737:I did Urban Zen for myself, to make clothes for me and my friends, a similar philosophy to when I started Donna Karan. Except this time I hope it will stay that way so that I will be able to support young designers and mentor them. ~ Donna Karan,
738:She is reading Zen, Krishnamurti, and Jung, asking herself questions she has never had the courage to explore. Suddenly, the shackles which have bound her are beginning to snap, as personal revelation replaces orthodoxy. ~ Terry Tempest Williams,
739:What writing practice, like Zen practice does is bring you back to the natural state of mind…The mind is raw, full of energy, alive and hungry. It does not think in the way we were brought up to think-well-mannered, congenial. ~ Natalie Goldberg,
740:Zen practice is about not getting high on anything and in so doing getting high on absolutely everything. We then find that everything we encounter - bliss or nonbliss - possesses a tremendous depth and beauty that we usually miss. ~ Brad Warner,
741:Zen is the spirit of a man. Zen believes in his inner purity and goodness. Whatever is superadded or violently torn away, injures the wholesomeness of the spirit. Zen, therefore, is emphatically against all religious conventionalism. ~ D T Suzuki,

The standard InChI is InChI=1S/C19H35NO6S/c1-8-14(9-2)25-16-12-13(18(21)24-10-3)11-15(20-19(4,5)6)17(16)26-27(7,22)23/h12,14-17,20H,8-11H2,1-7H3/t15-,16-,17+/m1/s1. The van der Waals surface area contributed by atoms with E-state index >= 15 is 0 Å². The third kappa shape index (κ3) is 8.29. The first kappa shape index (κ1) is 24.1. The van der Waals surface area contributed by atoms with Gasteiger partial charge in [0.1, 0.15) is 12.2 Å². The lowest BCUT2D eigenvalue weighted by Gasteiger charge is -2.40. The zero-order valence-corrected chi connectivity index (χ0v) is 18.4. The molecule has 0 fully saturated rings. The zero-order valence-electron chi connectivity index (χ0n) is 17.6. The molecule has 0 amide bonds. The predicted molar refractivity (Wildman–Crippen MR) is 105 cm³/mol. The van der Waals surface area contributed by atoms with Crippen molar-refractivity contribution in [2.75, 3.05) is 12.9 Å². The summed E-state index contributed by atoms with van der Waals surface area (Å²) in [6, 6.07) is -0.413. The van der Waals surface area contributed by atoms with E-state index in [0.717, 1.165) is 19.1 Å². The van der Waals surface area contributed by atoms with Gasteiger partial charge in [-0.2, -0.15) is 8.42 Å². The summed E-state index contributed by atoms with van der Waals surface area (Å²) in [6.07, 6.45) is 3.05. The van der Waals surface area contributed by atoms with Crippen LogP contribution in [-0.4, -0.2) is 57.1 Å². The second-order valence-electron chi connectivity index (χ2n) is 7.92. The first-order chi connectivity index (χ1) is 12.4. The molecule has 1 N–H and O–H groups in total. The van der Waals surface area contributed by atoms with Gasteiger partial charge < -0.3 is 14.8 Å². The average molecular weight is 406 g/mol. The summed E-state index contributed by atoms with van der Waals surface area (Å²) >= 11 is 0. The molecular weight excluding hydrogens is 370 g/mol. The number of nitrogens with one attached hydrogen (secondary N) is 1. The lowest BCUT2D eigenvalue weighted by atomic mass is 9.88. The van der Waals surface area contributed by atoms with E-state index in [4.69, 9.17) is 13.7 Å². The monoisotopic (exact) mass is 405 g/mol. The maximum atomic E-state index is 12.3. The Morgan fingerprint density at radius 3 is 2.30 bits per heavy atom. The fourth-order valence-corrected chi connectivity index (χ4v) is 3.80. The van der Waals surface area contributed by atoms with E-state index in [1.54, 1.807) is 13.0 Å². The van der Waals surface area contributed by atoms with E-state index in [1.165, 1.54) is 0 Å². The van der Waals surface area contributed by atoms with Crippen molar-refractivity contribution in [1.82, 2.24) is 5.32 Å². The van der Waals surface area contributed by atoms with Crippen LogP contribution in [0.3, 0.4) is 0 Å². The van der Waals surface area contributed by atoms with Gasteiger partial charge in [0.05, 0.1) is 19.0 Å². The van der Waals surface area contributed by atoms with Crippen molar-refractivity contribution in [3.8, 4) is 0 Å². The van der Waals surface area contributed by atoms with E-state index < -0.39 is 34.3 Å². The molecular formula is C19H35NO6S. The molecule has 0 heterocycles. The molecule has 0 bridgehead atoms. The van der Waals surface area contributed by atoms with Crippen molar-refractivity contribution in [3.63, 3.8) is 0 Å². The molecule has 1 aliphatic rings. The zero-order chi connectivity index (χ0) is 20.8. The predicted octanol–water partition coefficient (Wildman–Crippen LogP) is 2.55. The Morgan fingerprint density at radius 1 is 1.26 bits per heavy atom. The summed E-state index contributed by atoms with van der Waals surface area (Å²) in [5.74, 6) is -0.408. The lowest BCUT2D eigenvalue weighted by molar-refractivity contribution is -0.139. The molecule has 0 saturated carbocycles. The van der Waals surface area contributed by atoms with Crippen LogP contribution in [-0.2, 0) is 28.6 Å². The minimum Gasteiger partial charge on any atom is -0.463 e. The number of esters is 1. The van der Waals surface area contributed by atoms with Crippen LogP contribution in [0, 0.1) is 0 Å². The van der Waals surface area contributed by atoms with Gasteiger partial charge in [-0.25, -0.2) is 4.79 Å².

742:I was reading Charlotte Bronte, and Jane was being serenaded by Mr. Rochester. (I see the source of all my problems: a Bronte was completely the wrong thing to be reading, unless it were an Anne. I should have been reading George Eliot.) ~ Zen Cho,
743:Many coping strategies have a Zen simplicity. Instead of resolving chaos, find beauty and happiness amid chaos. I am reminded of a friend who said that when she found out her husband couldn’t fill her needs, she changed her needs; ~ Andrew Solomon,
744:The teachings of Osho, in fact, encompass many religions, but he is not defined by any of them. He is an illuminating speaker on Zen, Taoism, Tibetan Buddhism, Christianity and ancient Greek philosophy... and also a prolific author. ~ Nevill Drury,
745:The tree is stripped, All color, fragrance gone, Yet already on the bough, Uncaring spring! [1506.jpg] -- from Zen Poetry: Let the Spring Breeze Enter, Translated by Lucien Stryk / Translated by Takashi Ikemoto

~ Ikkyu, Form in Void
,
746:This is what Zen means by being detached—not being without emotion or feeling, but being one in whom feeling is not sticky or blocked, and through whom the experiences of the world pass like the reflections of birds flying over water. ~ Alan Watts,